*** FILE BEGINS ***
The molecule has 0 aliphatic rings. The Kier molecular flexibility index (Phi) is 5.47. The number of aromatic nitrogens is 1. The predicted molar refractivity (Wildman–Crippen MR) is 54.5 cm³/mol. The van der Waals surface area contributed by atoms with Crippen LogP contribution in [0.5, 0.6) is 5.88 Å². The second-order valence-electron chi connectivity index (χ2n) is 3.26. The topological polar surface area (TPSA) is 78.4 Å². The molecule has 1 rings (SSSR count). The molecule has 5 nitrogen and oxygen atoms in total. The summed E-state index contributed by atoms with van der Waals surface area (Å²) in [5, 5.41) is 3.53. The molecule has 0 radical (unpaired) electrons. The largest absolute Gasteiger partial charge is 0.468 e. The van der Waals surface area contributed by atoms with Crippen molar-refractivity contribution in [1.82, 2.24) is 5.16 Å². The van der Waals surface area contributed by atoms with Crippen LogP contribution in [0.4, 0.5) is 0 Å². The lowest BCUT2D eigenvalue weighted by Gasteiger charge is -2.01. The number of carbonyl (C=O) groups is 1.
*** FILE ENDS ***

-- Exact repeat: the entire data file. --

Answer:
The molecule has 0 aliphatic rings. The Kier molecular flexibility index (Phi) is 5.47. The number of aromatic nitrogens is 1. The predicted molar refractivity (Wildman–Crippen MR) is 54.5 cm³/mol. The van der Waals surface area contributed by atoms with Crippen LogP contribution in [0.5, 0.6) is 5.88 Å². The second-order valence-electron chi connectivity index (χ2n) is 3.26. The topological polar surface area (TPSA) is 78.4 Å². The molecule has 1 rings (SSSR count). The molecule has 5 nitrogen and oxygen atoms in total. The summed E-state index contributed by atoms with van der Waals surface area (Å²) in [5, 5.41) is 3.53. The molecule has 0 radical (unpaired) electrons. The largest absolute Gasteiger partial charge is 0.468 e. The van der Waals surface area contributed by atoms with Crippen molar-refractivity contribution in [1.82, 2.24) is 5.16 Å². The van der Waals surface area contributed by atoms with Crippen LogP contribution in [0.4, 0.5) is 0 Å². The lowest BCUT2D eigenvalue weighted by Gasteiger charge is -2.01. The number of carbonyl (C=O) groups is 1.